From 2003, institutions, scientific organisations and stakeholder groups have urged the establishment of broader public policies in science communication. This occurred when organised movements and activities focused on valuing and strengthening communication actions.

The Department of Popularization and Diffusion of Science and Technology was established as one of the tools of this public policy in 2004. It was located within the Ministry of Science, Technology and Innovation (MCTI). This led to a significant increase in the incentives for science communication, including new programs and financial support, and national coordination. Over the following 10 years, nearly three dozen calls were made through the National Council for Scientific and Technological Development (CNPq) to support science communication projects, including the creation and development of science centres and museums, the development of science Olympiads, science fairs and exhibitions.

There are now about 10 national science Olympiads, in subjects including astronomy and astronautics, physics, mathematics, chemistry, history, health and the environment. They are organised by scientific societies and/or research institutions. The Brazilian Mathematics Olympics of the Public Schools is noteworthy for its huge scope and educational impact, since it reaches nearly 20 million students, rendering it the largest event of its kind in the world.

In recent years, many celebrations regarding the international years proclaimed by the United Nations/UNESCO have been supported by the government and carried out by scientific societies and educational and research institutions. Many initiatives were developed in the World Year of Physics (2005), the International Year of Astronomy (2009) and the International Year of Chemistry (2011), reaching millions of people throughout the country. Another program supports ‘mobile science’, with trucks, buses and vans designed to take science out to remote areas of the country.

Several state funding agencies launched calls for science communication over the past years and promoted initiatives within their states, in line with the federal actions and often linked to them. Among these states are Minas Gerais, Rio de Janeiro, São Paulo, Bahia, Amazonas, Rio Grande do Norte, Espírito Santo, Ceará, Maranhão and Rio Grande do Sul. But in recent years such calls are less frequent or have even been discontinued. This is in a general context where the science sector has been losing funds and status within the Brazilian government: less than 24 hours after the Temer government took over the Presidency in Brazil in 2016, the science ministry was collapsed with the communication ministry and the funds for science were cut to one-third of their 2013 levels in the budget. In 2019, a further reduction of about 40 per cent in the budget of the ministry was announced. The Department of Popularization and Diffusion of S&T had its status increasingly downgraded in the structure of the ministry; at present, the activities related to science communication and science education are split across different sectors.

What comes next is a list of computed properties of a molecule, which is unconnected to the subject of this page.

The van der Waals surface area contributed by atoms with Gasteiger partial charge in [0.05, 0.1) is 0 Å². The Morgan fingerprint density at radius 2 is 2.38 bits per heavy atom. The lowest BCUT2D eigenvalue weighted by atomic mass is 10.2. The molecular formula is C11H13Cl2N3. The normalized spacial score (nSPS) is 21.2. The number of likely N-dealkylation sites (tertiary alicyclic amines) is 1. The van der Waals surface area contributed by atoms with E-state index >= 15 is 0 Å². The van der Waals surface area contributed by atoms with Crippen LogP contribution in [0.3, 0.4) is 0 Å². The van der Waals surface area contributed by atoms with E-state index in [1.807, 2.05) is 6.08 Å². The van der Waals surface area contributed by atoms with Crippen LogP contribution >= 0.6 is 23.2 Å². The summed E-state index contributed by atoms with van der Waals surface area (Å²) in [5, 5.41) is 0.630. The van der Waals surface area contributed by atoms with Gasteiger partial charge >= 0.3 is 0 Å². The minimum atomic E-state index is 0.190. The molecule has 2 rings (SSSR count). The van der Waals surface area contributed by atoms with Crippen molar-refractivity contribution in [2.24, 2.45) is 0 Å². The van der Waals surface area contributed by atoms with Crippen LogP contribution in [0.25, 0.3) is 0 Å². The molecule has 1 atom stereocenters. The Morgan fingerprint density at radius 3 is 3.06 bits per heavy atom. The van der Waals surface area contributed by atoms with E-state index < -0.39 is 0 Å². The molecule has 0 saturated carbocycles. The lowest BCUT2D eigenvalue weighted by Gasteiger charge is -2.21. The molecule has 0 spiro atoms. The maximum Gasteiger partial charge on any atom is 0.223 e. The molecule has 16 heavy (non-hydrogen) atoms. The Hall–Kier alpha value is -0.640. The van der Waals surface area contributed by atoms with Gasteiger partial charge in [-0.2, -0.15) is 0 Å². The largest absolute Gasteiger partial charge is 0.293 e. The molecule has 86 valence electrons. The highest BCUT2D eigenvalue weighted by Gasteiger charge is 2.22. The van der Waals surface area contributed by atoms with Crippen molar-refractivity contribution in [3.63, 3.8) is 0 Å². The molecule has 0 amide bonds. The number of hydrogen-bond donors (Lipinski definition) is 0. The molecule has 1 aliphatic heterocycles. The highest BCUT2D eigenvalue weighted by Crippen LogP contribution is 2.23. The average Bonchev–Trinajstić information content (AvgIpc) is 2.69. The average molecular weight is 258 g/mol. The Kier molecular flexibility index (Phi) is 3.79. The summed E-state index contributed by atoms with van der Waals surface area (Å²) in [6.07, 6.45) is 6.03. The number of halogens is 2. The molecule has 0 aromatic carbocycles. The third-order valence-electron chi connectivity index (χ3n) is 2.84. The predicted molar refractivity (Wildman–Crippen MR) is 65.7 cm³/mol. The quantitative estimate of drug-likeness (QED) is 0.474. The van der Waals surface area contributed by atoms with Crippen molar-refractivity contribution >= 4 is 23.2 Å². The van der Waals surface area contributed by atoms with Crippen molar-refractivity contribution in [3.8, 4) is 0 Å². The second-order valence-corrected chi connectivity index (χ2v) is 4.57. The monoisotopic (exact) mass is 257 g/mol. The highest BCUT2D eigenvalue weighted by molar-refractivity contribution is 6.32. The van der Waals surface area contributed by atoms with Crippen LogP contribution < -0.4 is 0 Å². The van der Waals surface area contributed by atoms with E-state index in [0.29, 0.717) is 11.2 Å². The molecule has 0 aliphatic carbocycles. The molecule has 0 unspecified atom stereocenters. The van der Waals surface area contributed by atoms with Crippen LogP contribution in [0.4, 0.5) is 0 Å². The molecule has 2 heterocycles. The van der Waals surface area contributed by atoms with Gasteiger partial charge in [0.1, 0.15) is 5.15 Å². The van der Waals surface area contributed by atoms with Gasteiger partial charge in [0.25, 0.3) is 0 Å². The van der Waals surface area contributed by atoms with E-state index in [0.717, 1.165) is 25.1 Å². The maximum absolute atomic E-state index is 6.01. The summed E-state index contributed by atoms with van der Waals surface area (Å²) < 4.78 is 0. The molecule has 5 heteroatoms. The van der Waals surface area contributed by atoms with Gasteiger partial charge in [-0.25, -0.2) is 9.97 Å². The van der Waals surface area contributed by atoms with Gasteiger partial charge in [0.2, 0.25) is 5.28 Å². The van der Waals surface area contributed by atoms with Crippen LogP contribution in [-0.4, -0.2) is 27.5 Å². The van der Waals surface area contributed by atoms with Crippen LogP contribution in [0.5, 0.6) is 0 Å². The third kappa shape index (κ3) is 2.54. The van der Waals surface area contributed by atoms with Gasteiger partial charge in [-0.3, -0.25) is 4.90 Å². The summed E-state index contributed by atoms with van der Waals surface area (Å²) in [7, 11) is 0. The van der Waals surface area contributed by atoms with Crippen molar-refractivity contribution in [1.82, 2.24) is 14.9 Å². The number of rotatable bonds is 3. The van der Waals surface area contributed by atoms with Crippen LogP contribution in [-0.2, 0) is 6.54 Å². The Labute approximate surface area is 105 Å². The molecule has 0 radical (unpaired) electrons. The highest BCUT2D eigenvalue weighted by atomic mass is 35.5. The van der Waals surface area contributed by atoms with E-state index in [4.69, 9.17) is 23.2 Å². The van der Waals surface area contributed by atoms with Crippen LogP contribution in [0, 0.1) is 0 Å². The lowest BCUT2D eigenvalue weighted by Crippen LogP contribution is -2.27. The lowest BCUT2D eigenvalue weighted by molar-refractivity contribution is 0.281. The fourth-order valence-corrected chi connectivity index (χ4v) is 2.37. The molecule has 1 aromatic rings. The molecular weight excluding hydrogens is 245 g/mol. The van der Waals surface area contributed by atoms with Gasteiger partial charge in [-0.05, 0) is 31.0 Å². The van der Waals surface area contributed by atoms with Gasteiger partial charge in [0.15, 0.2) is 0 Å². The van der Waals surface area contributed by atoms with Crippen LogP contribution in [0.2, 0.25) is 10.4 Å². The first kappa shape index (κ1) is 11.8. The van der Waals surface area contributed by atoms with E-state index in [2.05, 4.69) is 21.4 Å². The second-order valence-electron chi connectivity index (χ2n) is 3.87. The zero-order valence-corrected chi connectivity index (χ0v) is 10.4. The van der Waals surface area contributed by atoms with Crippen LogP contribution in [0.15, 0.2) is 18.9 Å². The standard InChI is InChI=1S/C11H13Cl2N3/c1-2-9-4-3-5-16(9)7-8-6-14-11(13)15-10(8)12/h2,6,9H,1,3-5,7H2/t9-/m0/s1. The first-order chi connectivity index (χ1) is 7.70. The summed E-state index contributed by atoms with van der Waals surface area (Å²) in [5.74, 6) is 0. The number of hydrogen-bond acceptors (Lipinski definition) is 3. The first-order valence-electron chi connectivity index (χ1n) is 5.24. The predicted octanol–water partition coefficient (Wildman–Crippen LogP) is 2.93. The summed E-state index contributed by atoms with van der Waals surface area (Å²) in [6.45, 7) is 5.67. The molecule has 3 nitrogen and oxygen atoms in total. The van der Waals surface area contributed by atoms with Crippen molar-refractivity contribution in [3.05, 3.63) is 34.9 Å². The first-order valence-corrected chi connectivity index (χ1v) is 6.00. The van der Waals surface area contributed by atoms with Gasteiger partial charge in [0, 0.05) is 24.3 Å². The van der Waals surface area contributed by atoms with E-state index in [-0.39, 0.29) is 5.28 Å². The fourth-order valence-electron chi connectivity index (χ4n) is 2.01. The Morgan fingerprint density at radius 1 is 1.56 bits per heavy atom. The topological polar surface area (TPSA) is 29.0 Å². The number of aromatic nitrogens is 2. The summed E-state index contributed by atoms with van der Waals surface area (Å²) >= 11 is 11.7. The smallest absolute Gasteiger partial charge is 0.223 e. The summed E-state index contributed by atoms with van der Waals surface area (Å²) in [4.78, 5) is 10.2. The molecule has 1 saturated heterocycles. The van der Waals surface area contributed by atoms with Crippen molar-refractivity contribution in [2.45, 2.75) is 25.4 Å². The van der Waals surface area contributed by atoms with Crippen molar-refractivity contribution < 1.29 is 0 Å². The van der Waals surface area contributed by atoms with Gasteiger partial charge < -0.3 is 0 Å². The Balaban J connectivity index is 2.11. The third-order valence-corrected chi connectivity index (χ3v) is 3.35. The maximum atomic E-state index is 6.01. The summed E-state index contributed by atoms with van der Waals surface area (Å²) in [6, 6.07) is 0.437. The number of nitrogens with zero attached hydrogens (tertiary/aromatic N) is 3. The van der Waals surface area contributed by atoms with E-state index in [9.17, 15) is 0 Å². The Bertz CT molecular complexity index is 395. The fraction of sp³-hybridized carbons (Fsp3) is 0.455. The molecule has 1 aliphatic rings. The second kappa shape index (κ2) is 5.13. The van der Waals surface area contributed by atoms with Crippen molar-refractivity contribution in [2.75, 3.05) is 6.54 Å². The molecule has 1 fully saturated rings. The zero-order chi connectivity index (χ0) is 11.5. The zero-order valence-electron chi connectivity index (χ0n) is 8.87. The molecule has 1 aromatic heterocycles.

The National Week of Science and Technology was created by presidential decree in 2004 and nationally coordinated by the science ministry. Its objective is to get the public, especially children and teenagers, engaged in activities related to science and to encourage creativity, scientific attitude and innovation. Universities, research institutions, schools, science centres and museums, funding agencies, the media, non-government organisations and businesses have increasingly been participating in the National Week of Science and Technology. A decentralised structure stimulates the involvement and participation of the local-level public institutions of research and education.

Another significant political milestone was reached when science communication was included in three key documents for the formulation of public policies, namely the National Plans for Science, Technology and Innovation (ST&I) for years 2007–10 and for 2011–15 as well as in the so-called Blue Book, a summary of the discussions of the Fourth National Conference on ST&I held in May 2010 (Livro Azul, 2010). Major challenges for the country identified by the conference were to promote a radical change in science education and to improve the actions focused on communicating science to the general public. However, the program was not put into practice.

In 2009, the CNPq, one of the leading governmental funding agencies, created a Science Communication Advisory Committee to support science communication projects. CNPq also created the Lattes Platform, an online curriculum vitae (CV) platform that records the scientific production and researchers’ activities throughout the country, with a specific section for activities focused on education and popularisation of S&T.